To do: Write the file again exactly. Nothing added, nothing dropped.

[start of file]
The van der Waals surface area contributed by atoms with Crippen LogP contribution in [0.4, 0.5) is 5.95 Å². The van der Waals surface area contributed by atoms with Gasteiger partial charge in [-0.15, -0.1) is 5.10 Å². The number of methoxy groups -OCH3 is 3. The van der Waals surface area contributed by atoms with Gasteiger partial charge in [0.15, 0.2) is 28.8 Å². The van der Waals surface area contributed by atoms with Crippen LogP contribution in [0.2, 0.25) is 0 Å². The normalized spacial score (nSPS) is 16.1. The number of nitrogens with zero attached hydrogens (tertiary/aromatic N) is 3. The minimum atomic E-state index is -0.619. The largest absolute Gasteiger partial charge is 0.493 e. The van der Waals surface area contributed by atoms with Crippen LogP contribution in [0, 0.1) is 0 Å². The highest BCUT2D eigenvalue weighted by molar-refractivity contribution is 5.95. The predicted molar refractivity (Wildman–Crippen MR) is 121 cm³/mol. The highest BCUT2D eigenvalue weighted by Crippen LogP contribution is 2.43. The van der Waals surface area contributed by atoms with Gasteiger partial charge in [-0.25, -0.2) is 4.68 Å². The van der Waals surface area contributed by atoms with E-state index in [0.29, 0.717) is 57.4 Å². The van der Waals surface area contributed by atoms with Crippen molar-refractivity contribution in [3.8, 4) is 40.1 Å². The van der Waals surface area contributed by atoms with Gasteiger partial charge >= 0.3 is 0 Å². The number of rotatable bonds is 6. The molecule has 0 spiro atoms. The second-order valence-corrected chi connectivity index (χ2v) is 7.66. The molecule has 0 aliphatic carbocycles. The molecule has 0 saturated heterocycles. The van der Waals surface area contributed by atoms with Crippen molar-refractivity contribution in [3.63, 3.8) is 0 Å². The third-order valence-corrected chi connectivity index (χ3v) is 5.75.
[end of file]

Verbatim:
The van der Waals surface area contributed by atoms with Crippen LogP contribution in [0.4, 0.5) is 5.95 Å². The van der Waals surface area contributed by atoms with Gasteiger partial charge in [-0.15, -0.1) is 5.10 Å². The number of methoxy groups -OCH3 is 3. The van der Waals surface area contributed by atoms with Gasteiger partial charge in [0.15, 0.2) is 28.8 Å². The van der Waals surface area contributed by atoms with Crippen LogP contribution in [0.2, 0.25) is 0 Å². The normalized spacial score (nSPS) is 16.1. The number of nitrogens with zero attached hydrogens (tertiary/aromatic N) is 3. The minimum atomic E-state index is -0.619. The largest absolute Gasteiger partial charge is 0.493 e. The van der Waals surface area contributed by atoms with Crippen LogP contribution in [0, 0.1) is 0 Å². The highest BCUT2D eigenvalue weighted by molar-refractivity contribution is 5.95. The predicted molar refractivity (Wildman–Crippen MR) is 121 cm³/mol. The highest BCUT2D eigenvalue weighted by Crippen LogP contribution is 2.43. The van der Waals surface area contributed by atoms with Gasteiger partial charge in [-0.25, -0.2) is 4.68 Å². The van der Waals surface area contributed by atoms with E-state index in [0.29, 0.717) is 57.4 Å². The van der Waals surface area contributed by atoms with Crippen molar-refractivity contribution in [3.8, 4) is 40.1 Å². The van der Waals surface area contributed by atoms with Gasteiger partial charge >= 0.3 is 0 Å². The number of rotatable bonds is 6. The molecule has 0 spiro atoms. The second-order valence-corrected chi connectivity index (χ2v) is 7.66. The molecule has 0 aliphatic carbocycles. The molecule has 0 saturated heterocycles. The van der Waals surface area contributed by atoms with Crippen molar-refractivity contribution in [3.63, 3.8) is 0 Å². The third-order valence-corrected chi connectivity index (χ3v) is 5.75.